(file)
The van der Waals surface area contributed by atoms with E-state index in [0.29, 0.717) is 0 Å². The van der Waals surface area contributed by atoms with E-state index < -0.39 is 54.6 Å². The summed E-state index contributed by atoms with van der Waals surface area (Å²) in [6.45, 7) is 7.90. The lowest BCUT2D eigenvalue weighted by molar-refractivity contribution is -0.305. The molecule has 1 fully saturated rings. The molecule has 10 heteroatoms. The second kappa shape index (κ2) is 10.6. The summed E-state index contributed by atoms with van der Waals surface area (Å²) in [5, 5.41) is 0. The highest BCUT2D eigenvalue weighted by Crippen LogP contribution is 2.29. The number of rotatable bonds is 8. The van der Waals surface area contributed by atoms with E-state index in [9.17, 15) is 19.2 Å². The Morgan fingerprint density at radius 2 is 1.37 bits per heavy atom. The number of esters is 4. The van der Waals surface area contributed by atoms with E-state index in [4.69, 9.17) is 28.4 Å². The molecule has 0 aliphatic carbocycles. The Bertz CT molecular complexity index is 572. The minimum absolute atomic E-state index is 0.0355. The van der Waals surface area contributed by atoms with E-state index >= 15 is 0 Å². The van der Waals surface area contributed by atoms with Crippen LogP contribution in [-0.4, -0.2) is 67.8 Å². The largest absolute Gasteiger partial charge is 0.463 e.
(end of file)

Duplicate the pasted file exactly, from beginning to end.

The van der Waals surface area contributed by atoms with E-state index in [0.29, 0.717) is 0 Å². The van der Waals surface area contributed by atoms with E-state index < -0.39 is 54.6 Å². The summed E-state index contributed by atoms with van der Waals surface area (Å²) in [6.45, 7) is 7.90. The lowest BCUT2D eigenvalue weighted by molar-refractivity contribution is -0.305. The molecule has 1 fully saturated rings. The molecule has 10 heteroatoms. The second kappa shape index (κ2) is 10.6. The summed E-state index contributed by atoms with van der Waals surface area (Å²) in [5, 5.41) is 0. The highest BCUT2D eigenvalue weighted by Crippen LogP contribution is 2.29. The number of rotatable bonds is 8. The van der Waals surface area contributed by atoms with E-state index in [9.17, 15) is 19.2 Å². The Morgan fingerprint density at radius 2 is 1.37 bits per heavy atom. The number of esters is 4. The van der Waals surface area contributed by atoms with E-state index in [4.69, 9.17) is 28.4 Å². The molecule has 0 aliphatic carbocycles. The Bertz CT molecular complexity index is 572. The minimum absolute atomic E-state index is 0.0355. The van der Waals surface area contributed by atoms with E-state index >= 15 is 0 Å². The van der Waals surface area contributed by atoms with Crippen LogP contribution in [-0.4, -0.2) is 67.8 Å². The largest absolute Gasteiger partial charge is 0.463 e.